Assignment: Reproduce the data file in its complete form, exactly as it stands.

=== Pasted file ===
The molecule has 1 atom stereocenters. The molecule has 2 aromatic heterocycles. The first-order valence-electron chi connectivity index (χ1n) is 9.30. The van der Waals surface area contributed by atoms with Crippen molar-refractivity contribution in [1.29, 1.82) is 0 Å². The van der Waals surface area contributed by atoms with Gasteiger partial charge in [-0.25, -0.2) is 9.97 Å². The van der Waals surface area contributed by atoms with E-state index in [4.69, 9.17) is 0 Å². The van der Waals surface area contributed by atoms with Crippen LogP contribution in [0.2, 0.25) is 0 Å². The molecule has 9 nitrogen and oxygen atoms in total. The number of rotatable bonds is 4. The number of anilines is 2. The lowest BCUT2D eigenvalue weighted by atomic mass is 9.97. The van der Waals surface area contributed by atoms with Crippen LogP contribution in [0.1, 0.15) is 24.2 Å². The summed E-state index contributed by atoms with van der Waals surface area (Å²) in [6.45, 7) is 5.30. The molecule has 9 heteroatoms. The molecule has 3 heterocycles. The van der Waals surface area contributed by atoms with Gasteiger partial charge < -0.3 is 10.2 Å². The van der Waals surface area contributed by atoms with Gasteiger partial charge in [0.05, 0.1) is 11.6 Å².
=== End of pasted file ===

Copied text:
The molecule has 1 atom stereocenters. The molecule has 2 aromatic heterocycles. The first-order valence-electron chi connectivity index (χ1n) is 9.30. The van der Waals surface area contributed by atoms with Crippen molar-refractivity contribution in [1.29, 1.82) is 0 Å². The van der Waals surface area contributed by atoms with Gasteiger partial charge in [-0.25, -0.2) is 9.97 Å². The van der Waals surface area contributed by atoms with E-state index in [4.69, 9.17) is 0 Å². The van der Waals surface area contributed by atoms with Crippen LogP contribution in [0.2, 0.25) is 0 Å². The molecule has 9 nitrogen and oxygen atoms in total. The number of rotatable bonds is 4. The number of anilines is 2. The lowest BCUT2D eigenvalue weighted by atomic mass is 9.97. The van der Waals surface area contributed by atoms with Crippen LogP contribution in [0.1, 0.15) is 24.2 Å². The summed E-state index contributed by atoms with van der Waals surface area (Å²) in [6.45, 7) is 5.30. The molecule has 9 heteroatoms. The molecule has 3 heterocycles. The van der Waals surface area contributed by atoms with Gasteiger partial charge < -0.3 is 10.2 Å². The van der Waals surface area contributed by atoms with Gasteiger partial charge in [0.05, 0.1) is 11.6 Å².